The answer to that question is yes... but also no. Confused yet? Don't be, like your ears being cleared of ear wax after using an ear cleaning kit, we're going to clear your mind of any confusion when it comes to ear wax removal.
Alright, so let’s start with the basics; what is an ear cleaning kit?
Unfortunately, as useful as ear wax can be, sometimes earwax can build up and cause problems in the ears. It can make hearing difficult, and it can also lead to pain, itching and dizziness. Earwax is actually pretty important in keeping our ears healthy, but too much of it can be a problem.
Ear Cleaning kits are any devices, irrigation tools or otherwise, that can be used to remove ear wax. Easy right? Well, here comes the confusion:
There are a lot, and I mean A LOT of different devices on the market, most of which dont work at all and some that are downright dangerous.
For example, the majority of people don’t know that cotton swabs are not meant to be used inside the ear. There is even a warning on the label letting people know not to use these little guys in the ear.
Amazing how something as innocuous as cotton swabs can potentially cause so much harm. Another group of products often marketed as ear cleaning devices collectively known as “curettes”. These are small, metal pick like tools that are meant to pick and prod at cerumen (earwax) impactions. The problem with these little guys is that they can easily perforate an ear drum if not handled
correctly. That means a professional using an endoscope in the ear to ensure no damage is done.
The other option here is to use an irrigation tool. These are often the best method for removing earwax. After using an OTC ear drop solution made from carbamide peroxide to soften the ear wax, an irrigation device has a soft and gentle tip that enters the ear canal and shots a jet of water to flush the ear wax out. This can take a couple times but works great with very little opportunity to damage your ear drums. This method is the preferred way to clean the ears at-home, when you’re not able to visit the doctor’s office.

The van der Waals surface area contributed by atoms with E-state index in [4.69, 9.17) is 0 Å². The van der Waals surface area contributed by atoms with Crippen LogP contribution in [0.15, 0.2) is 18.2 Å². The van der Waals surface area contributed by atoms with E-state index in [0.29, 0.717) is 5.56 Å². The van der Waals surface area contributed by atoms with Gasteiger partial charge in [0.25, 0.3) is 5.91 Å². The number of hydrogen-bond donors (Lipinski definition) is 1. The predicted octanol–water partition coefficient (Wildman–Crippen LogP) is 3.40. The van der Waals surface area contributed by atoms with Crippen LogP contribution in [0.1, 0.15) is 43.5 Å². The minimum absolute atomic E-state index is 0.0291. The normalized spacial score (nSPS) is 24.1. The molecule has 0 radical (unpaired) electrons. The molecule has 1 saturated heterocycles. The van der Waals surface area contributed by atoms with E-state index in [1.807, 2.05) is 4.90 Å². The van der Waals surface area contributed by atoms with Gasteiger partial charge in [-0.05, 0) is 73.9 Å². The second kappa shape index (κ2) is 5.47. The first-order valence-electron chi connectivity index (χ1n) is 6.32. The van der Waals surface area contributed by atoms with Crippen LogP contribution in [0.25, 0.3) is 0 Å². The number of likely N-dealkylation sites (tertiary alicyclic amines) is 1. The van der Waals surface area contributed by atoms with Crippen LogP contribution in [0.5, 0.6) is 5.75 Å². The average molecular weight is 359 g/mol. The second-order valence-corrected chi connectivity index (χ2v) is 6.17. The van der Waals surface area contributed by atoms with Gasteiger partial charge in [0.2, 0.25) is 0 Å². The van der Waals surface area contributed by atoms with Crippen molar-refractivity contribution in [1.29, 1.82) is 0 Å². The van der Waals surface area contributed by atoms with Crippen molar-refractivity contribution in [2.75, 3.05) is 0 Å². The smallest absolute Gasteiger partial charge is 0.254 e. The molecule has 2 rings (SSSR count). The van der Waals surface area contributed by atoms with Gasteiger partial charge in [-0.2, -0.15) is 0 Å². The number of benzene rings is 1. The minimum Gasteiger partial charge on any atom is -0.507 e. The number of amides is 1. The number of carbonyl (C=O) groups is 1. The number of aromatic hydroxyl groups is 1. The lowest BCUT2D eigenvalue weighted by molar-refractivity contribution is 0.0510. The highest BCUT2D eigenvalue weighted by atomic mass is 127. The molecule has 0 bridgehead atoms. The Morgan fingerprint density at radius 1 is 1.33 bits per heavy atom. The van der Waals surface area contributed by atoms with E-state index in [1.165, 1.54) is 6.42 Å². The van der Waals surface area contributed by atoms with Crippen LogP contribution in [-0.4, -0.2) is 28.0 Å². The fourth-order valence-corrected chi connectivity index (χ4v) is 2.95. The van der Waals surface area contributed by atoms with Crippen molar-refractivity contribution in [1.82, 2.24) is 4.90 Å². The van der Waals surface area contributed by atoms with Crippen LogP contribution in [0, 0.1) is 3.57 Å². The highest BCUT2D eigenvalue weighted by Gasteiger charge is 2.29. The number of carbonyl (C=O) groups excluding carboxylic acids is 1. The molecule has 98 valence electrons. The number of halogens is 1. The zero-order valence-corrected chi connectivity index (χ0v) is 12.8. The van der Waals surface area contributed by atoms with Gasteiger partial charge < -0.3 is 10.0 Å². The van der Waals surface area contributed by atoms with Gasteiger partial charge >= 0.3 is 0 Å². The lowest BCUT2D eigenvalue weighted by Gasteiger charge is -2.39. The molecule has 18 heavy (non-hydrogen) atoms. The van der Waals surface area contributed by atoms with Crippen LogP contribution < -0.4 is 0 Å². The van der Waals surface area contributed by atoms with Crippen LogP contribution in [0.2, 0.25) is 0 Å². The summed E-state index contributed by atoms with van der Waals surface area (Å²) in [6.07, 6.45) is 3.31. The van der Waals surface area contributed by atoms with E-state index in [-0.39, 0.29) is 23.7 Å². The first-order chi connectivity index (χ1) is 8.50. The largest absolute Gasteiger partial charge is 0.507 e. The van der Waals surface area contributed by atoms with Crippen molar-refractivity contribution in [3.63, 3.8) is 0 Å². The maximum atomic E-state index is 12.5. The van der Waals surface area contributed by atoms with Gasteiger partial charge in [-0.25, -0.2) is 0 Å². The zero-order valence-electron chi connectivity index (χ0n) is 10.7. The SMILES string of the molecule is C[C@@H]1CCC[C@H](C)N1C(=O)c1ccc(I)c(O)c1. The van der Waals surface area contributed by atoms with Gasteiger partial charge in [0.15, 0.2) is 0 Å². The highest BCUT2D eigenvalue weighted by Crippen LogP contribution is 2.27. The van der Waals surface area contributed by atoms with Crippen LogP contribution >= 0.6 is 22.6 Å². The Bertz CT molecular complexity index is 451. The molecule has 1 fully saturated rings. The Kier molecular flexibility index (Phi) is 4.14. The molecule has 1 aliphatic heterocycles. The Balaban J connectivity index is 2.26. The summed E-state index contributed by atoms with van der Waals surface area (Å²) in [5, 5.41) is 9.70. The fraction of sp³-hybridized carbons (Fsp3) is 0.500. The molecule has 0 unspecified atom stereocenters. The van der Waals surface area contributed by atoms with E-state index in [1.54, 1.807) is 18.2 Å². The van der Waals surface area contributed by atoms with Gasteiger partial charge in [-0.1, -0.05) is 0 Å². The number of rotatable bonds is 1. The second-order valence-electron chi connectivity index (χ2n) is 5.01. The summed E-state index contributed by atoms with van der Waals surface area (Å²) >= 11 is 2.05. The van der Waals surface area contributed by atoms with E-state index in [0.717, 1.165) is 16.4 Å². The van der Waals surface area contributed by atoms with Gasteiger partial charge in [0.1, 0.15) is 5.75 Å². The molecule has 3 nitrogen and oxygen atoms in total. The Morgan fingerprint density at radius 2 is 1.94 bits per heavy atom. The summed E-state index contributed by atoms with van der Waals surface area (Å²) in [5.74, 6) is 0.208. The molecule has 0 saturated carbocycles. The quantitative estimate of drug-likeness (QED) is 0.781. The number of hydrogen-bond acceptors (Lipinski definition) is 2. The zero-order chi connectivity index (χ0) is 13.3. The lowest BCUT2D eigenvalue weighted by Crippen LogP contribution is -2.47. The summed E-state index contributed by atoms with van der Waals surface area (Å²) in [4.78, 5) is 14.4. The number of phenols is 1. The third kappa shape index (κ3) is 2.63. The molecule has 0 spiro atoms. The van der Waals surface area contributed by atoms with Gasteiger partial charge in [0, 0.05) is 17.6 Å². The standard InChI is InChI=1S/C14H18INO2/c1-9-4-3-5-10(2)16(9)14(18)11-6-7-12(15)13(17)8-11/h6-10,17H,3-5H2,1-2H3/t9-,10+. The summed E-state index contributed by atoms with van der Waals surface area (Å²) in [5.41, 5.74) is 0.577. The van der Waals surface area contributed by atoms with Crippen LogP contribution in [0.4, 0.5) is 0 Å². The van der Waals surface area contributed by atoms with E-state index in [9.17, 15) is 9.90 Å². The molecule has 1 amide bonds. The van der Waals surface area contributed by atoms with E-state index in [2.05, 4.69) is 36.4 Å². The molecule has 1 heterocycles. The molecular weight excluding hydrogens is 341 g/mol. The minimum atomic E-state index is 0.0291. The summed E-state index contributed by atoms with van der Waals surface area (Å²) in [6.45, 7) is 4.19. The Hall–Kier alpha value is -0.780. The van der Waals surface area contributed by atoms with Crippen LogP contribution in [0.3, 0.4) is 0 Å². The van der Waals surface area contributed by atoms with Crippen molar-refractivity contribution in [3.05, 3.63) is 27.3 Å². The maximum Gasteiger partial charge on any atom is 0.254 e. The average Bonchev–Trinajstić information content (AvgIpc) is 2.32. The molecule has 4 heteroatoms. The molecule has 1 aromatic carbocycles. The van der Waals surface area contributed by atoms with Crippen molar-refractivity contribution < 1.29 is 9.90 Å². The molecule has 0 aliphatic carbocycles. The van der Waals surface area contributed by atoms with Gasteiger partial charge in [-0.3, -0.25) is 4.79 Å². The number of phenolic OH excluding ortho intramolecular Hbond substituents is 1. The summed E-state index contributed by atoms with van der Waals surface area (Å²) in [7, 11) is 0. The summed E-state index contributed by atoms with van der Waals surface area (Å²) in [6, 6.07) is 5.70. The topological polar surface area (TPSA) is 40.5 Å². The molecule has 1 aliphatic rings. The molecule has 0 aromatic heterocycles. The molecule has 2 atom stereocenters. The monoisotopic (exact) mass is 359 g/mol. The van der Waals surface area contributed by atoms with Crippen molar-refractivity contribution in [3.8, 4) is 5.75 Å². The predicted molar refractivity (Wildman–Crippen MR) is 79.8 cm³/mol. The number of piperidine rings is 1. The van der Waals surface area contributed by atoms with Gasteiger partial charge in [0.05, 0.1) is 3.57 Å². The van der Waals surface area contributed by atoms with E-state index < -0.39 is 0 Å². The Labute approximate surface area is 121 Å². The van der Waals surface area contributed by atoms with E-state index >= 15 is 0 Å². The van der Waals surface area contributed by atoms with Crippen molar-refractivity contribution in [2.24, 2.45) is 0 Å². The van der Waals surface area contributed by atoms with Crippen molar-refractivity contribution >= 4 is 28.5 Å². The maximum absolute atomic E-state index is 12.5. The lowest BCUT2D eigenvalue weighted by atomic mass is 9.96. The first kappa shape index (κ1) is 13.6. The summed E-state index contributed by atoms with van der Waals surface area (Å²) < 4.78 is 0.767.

Why Does Ear Wax Build Up?
There are a few reasons why ear wax might build up. One is that the ear produces too much wax. This can be due to a number of factors, including genetics, age, and certain medical conditions.
Another reason for ear wax buildup is that the wax isn’t being cleared away effectively. This can happen if you use cotton swabs or other objects to clean your ears, which can push the wax further into the ear canal.
Earwax buildup can also happen if you have a blockage in your ear canal, such as from a foreign object or an ear infection. This can cause the wax to become trapped and accumulate.
How do I know if I have earwax buildup?
There are a few signs that you might have earwax buildup. These can include:
-Feeling like your ear is full or blocked
-Ringing in the ear (tinnitus)
-Decreased hearing in the affected ear
If you have any of these symptoms, it’s important to see a doctor or other healthcare provider. They can examine your ear and determine whether earwax is the cause of your symptoms. If so, they can recommend the best treatment options.
Can earwax buildup be prevented?
There are a few things you can do to help prevent earwax buildup. These include:
-Avoiding inserting objects into your ear canal, such as cotton swabs
-Using ear drops that contain mineral oil, glycerin, or hydrogen peroxide
-Using a soft, dry cloth to gently wipe the outside of your ear
-Avoiding exposure to water when you have an ear infection
If you’re prone to earwax buildup, your doctor may also recommend using a gentle ear cleaning kit on a regular basis. This can help remove excess wax and prevent it from accumulating.